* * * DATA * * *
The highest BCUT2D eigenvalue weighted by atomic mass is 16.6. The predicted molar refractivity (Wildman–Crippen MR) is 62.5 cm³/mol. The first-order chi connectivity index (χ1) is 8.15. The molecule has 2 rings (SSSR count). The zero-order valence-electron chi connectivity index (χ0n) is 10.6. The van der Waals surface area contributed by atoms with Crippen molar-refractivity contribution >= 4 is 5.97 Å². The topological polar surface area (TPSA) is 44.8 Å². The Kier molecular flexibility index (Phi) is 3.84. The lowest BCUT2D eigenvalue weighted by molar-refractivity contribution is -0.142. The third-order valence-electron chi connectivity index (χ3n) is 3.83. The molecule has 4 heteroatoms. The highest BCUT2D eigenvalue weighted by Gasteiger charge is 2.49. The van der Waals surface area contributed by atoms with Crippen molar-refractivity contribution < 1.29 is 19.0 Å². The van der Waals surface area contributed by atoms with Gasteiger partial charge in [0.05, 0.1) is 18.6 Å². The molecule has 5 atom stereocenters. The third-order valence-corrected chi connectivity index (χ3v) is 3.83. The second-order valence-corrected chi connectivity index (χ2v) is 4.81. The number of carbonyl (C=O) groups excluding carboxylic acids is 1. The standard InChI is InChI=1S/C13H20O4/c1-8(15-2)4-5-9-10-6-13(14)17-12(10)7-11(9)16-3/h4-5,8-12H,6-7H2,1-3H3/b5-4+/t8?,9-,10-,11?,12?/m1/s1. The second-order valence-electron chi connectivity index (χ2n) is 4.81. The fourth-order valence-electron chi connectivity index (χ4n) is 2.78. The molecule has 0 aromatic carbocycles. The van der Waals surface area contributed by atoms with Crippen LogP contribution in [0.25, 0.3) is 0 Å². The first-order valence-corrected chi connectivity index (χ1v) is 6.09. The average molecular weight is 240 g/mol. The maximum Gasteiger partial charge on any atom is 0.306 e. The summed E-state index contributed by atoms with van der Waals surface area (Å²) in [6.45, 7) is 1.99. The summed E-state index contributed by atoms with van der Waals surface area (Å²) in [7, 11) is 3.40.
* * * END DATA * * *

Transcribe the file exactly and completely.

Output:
The highest BCUT2D eigenvalue weighted by atomic mass is 16.6. The predicted molar refractivity (Wildman–Crippen MR) is 62.5 cm³/mol. The first-order chi connectivity index (χ1) is 8.15. The molecule has 2 rings (SSSR count). The zero-order valence-electron chi connectivity index (χ0n) is 10.6. The van der Waals surface area contributed by atoms with Crippen molar-refractivity contribution >= 4 is 5.97 Å². The topological polar surface area (TPSA) is 44.8 Å². The Kier molecular flexibility index (Phi) is 3.84. The lowest BCUT2D eigenvalue weighted by molar-refractivity contribution is -0.142. The third-order valence-electron chi connectivity index (χ3n) is 3.83. The molecule has 4 heteroatoms. The highest BCUT2D eigenvalue weighted by Gasteiger charge is 2.49. The van der Waals surface area contributed by atoms with Crippen molar-refractivity contribution < 1.29 is 19.0 Å². The van der Waals surface area contributed by atoms with Gasteiger partial charge in [0.05, 0.1) is 18.6 Å². The molecule has 5 atom stereocenters. The third-order valence-corrected chi connectivity index (χ3v) is 3.83. The second-order valence-corrected chi connectivity index (χ2v) is 4.81. The number of carbonyl (C=O) groups excluding carboxylic acids is 1. The standard InChI is InChI=1S/C13H20O4/c1-8(15-2)4-5-9-10-6-13(14)17-12(10)7-11(9)16-3/h4-5,8-12H,6-7H2,1-3H3/b5-4+/t8?,9-,10-,11?,12?/m1/s1. The second-order valence-electron chi connectivity index (χ2n) is 4.81. The fourth-order valence-electron chi connectivity index (χ4n) is 2.78. The molecule has 0 aromatic carbocycles. The van der Waals surface area contributed by atoms with Crippen LogP contribution in [0.25, 0.3) is 0 Å². The first-order valence-corrected chi connectivity index (χ1v) is 6.09. The average molecular weight is 240 g/mol. The maximum Gasteiger partial charge on any atom is 0.306 e. The summed E-state index contributed by atoms with van der Waals surface area (Å²) in [6.45, 7) is 1.99. The summed E-state index contributed by atoms with van der Waals surface area (Å²) in [7, 11) is 3.40.